From the start, the text underlines the distinctive nature of Aiyero. It is a place quite different from the society that surrounds it. A "quaint anomaly" it is called, and much more besides. It is a village that has

... long governed and policed itself ... so singly-knit that it obtained a tax assessment for the whole populace and paid it before the departure of the pith-helmeted assessor, in cash, held all property in common, literally, to the last scrap of thread on the clothing of each citizen ... .

Clearly, in the encircling rush for wealth and power, Aiyero represents a radically unusual way of life. Aiyero's existence provokes strong guffaws from the 'outside' world. It is dismissed (by that world) as "the prime example of unscientific communalism, primitive and embarrassingly sentimental" (p. 2). There is another unusual feature which intrigues the visiting Ofeyi: the people of Aiyero always return to the place of their birth. Aiyero has a strange compelling power, too, for Ofeyi. What brings them back? The answer is to be found in the positive nature of the place itself. In many ways, Season of Anomy is the story of Ofeyi's search for that answer. Ofeyi tells Ahime, Aiyero's Chief Minister, that "'our generation appears to be born into one long crisis'" (p. 6). Yet there seems to be no crisis in the traditional village of Aiyero. It is a place where the rural values of communal living are being constantly affirmed, a ceremonial centre where human activity is tuned to invocations of renewal.13 Aiyero works as a referential model of positive behaviour and, significantly, provides a point of comparison that allows Soyinka's text a degree of affirmation.14 For, thanks to Aiyero, Ofeyi can see his goals clearly ahead. Having resigned from the Corporation (an arm of the exploiting Cartel), his dream is of

... a new concept of labouring hands across artificial frontiers, the concrete, affective presence of Aiyero throughout the land, undermining the Cartel's superstructure of robbery, indignities and murder, ending the new phase of slavery. (p .27)

With the support of the Aiyero "presence" (as central to the nation's spiritual and political rearmament) the dream is set up as a potential reality, an alternative way forward. The projected clash between the old-new ideals of Aiyero and those of the governing Cartel is designed to emphasise certain conflicting issues. A potential for 'good' against an actual 'evil', an affirmative presence against a destructive exploitation, a fruitful reality against a specious mockery15 - these are the polarities that are presented.

As he carefully delineates the competing sets of values, Soyinka effectively introduces certain supplementary questions that are pertinent to the realisation of Ofeyi's dream. For it is apparent that the dichotomy between Aiyero and the Cartel sets off a chain of oppositions that proceed from the basic clash of values. While the nature of the Aiyero dream is fairly clear, the method of its enactment is not. There is also the possibility, deliberately canvassed by Soyinka's narrative method, that these ideals can perhaps never be enacted on a grand scale. Once Aiyero becomes "a moral thorn in the complacent skin of the national body" (p. 86) the forces of the Cartel are shown as moving into a vicious counter-attack. Immediately, the implied question is raised: how, legitimately, can positive ideals of peace and harmony be defended against a destructive power? How to defend the Aiyero people (at the strategic settlement of Shage) from the "Cross-river whiff of violence, rape and death" (p. 89)? The framing of these questions leads straight into the timeless debate about means and ends. Demakin (the Dentist, and professional revolutionary) asks Ofeyi: "'What did you think it would lead to, the doctrines you began to disseminate through the men of Aiyero?'". Ofeyi's answer is a significant one. "'Recovery of whatever has been seized from society by a handful, re-moulding society itself ...'" (p. 117), he says. So the process that Soyinka outlines in Season of Anomy is one of recovery and subsequent re-moulding. In the debate between the two figures (the Dentist and Ofeyi), particularly around the question of the use of violence, the author constructs the text's ideological frame of reference.16 The examination of socio-political alternatives is well under way.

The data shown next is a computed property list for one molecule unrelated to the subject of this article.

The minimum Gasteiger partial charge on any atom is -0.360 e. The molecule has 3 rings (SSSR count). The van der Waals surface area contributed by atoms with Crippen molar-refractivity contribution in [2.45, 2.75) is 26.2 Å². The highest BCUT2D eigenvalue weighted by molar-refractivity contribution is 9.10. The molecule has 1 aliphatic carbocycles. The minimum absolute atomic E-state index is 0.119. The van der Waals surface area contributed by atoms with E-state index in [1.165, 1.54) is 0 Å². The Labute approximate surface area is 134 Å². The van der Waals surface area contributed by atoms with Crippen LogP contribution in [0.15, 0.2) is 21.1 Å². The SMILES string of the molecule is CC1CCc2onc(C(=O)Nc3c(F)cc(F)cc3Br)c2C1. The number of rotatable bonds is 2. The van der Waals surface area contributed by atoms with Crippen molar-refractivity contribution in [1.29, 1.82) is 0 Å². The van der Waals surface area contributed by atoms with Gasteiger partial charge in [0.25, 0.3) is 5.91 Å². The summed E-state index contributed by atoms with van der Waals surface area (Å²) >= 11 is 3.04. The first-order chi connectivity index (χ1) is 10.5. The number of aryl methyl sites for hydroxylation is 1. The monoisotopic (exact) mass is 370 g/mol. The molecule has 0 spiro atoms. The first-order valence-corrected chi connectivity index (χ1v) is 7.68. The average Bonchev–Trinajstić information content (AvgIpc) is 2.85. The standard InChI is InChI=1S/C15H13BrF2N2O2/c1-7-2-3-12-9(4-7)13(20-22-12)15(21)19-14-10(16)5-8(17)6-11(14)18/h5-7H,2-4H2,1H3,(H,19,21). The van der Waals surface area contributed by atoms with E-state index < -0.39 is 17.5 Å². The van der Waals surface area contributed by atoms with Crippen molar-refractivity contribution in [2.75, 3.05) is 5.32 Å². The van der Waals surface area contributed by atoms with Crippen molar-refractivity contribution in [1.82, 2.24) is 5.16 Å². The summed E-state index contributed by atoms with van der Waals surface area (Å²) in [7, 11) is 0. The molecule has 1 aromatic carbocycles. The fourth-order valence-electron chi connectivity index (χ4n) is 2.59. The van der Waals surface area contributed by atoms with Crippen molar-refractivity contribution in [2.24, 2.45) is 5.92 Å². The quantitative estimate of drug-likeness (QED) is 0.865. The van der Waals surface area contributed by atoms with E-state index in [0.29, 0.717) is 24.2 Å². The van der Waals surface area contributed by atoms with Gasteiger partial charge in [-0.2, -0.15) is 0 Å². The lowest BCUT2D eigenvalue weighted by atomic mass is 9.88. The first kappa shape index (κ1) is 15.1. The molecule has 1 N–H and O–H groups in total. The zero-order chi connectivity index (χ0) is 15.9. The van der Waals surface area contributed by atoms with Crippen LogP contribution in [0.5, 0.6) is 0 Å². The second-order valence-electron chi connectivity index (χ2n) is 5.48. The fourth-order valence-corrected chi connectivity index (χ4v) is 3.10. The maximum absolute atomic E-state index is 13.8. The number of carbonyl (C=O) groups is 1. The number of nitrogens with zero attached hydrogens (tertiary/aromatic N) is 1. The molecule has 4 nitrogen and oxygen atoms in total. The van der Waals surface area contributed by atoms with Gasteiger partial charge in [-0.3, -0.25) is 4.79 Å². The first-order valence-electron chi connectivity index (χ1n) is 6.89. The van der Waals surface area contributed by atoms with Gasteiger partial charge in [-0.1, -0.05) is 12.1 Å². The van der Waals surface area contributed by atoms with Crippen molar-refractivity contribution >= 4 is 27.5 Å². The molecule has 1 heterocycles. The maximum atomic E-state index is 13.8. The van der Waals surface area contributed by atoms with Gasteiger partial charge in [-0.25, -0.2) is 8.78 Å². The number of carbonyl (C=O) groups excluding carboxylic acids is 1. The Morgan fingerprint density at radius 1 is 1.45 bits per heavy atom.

In terms of the personalisation of social contradictions it is apparent that Ofeyi is Soyinka's asker of questions, his searcher for confirmation. It is Ofeyi who deliberately engages in the constant debate regarding tactics and aims. He it is who is always present at such harrowing moments as the ghastly massacre at Kuntua church (pp. 196-201). It is Ofeyi who undergoes a process of self-examination as he searches for his woman (Iriyise), kidnapped by the Cartel. It is clearly for him that the arguments of old Ahime and the militant Demakin are meant. Soyinka uses the figure of Ofeyi, the searcher, to fill in the details of the continuing dream of Aiyero. Ofeyi speaks to Zaccheus, his jazz-playing foil, of creating "'new affinities, working-class kinships as opposed to the tribal'" (p. 170). Shortly after, the two friends stand and gaze at the floating, bloated corpses on the lake, vivid evidence of the Cartel's determination to prevent the building of new kinships of the sort that Ofeyi has in mind. When Ofeyi reaches Temoko prison it is through his progress into the various areas - from the outer area of the self-imprisoned, to the Lepers yard, then past the Death Cells, and finally into the Lunatic yard - that Soyinka creates his complex analogy of national imprisonment and absurdity. Starting from his statement to Ahime that the Aiyero "'grain must find new seminal grounds'" (p. 6), Ofeyi becomes the main traveller along the text's fictional road. It is a road that leads to that pointed confrontation with the absurd when men, women and children (trying to escape from the murderers) begin to break into the Federal prison.